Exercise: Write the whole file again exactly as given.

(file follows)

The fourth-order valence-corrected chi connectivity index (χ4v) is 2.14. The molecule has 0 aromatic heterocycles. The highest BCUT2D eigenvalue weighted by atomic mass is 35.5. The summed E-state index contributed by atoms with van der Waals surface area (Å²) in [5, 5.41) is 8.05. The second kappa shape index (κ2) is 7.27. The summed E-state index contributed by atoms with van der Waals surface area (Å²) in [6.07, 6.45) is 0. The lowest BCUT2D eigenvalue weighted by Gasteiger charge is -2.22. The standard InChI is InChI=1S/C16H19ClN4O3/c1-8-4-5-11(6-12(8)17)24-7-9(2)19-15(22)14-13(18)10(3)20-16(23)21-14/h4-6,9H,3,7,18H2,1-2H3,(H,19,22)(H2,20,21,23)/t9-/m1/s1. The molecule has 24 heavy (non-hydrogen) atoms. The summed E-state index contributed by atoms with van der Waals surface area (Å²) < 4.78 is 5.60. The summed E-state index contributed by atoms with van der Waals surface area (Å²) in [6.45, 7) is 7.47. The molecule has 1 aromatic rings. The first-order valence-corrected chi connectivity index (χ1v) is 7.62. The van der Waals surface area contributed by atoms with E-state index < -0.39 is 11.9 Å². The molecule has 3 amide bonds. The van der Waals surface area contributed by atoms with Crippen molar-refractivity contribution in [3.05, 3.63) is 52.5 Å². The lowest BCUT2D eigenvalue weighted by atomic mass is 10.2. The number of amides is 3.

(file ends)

The fourth-order valence-corrected chi connectivity index (χ4v) is 2.14. The molecule has 0 aromatic heterocycles. The highest BCUT2D eigenvalue weighted by atomic mass is 35.5. The summed E-state index contributed by atoms with van der Waals surface area (Å²) in [5, 5.41) is 8.05. The second kappa shape index (κ2) is 7.27. The summed E-state index contributed by atoms with van der Waals surface area (Å²) in [6.07, 6.45) is 0. The lowest BCUT2D eigenvalue weighted by Gasteiger charge is -2.22. The standard InChI is InChI=1S/C16H19ClN4O3/c1-8-4-5-11(6-12(8)17)24-7-9(2)19-15(22)14-13(18)10(3)20-16(23)21-14/h4-6,9H,3,7,18H2,1-2H3,(H,19,22)(H2,20,21,23)/t9-/m1/s1. The molecule has 24 heavy (non-hydrogen) atoms. The summed E-state index contributed by atoms with van der Waals surface area (Å²) < 4.78 is 5.60. The summed E-state index contributed by atoms with van der Waals surface area (Å²) in [6.45, 7) is 7.47. The molecule has 1 aromatic rings. The first-order valence-corrected chi connectivity index (χ1v) is 7.62. The van der Waals surface area contributed by atoms with E-state index < -0.39 is 11.9 Å². The molecule has 3 amide bonds. The van der Waals surface area contributed by atoms with Crippen molar-refractivity contribution in [3.05, 3.63) is 52.5 Å². The lowest BCUT2D eigenvalue weighted by atomic mass is 10.2. The number of amides is 3.